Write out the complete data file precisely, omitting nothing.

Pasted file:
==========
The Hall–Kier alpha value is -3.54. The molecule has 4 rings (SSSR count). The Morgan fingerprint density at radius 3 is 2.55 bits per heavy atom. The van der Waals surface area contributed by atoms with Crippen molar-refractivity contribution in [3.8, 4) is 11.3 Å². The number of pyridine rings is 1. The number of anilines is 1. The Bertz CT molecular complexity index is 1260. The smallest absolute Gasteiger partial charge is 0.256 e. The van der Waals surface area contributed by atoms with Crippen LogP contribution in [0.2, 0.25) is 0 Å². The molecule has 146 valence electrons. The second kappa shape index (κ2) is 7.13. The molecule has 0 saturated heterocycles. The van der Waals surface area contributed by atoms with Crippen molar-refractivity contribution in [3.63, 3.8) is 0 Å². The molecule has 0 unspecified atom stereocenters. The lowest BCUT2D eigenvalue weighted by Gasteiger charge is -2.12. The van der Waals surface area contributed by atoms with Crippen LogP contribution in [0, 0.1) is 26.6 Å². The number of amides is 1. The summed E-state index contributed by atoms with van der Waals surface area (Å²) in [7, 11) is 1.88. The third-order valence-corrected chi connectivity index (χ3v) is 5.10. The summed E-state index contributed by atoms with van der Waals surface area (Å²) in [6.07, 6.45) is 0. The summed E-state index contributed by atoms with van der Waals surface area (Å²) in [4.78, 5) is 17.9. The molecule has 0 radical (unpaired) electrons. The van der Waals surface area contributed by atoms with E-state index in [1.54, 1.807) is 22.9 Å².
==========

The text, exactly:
The Hall–Kier alpha value is -3.54. The molecule has 4 rings (SSSR count). The Morgan fingerprint density at radius 3 is 2.55 bits per heavy atom. The van der Waals surface area contributed by atoms with Crippen molar-refractivity contribution in [3.8, 4) is 11.3 Å². The number of pyridine rings is 1. The number of anilines is 1. The Bertz CT molecular complexity index is 1260. The smallest absolute Gasteiger partial charge is 0.256 e. The van der Waals surface area contributed by atoms with Crippen LogP contribution in [0.2, 0.25) is 0 Å². The molecule has 146 valence electrons. The second kappa shape index (κ2) is 7.13. The molecule has 0 saturated heterocycles. The van der Waals surface area contributed by atoms with Crippen molar-refractivity contribution in [3.63, 3.8) is 0 Å². The molecule has 0 unspecified atom stereocenters. The lowest BCUT2D eigenvalue weighted by Gasteiger charge is -2.12. The van der Waals surface area contributed by atoms with Crippen LogP contribution in [0, 0.1) is 26.6 Å². The number of amides is 1. The summed E-state index contributed by atoms with van der Waals surface area (Å²) in [7, 11) is 1.88. The third-order valence-corrected chi connectivity index (χ3v) is 5.10. The summed E-state index contributed by atoms with van der Waals surface area (Å²) in [6.07, 6.45) is 0. The summed E-state index contributed by atoms with van der Waals surface area (Å²) in [4.78, 5) is 17.9. The molecule has 0 radical (unpaired) electrons. The van der Waals surface area contributed by atoms with E-state index in [1.54, 1.807) is 22.9 Å².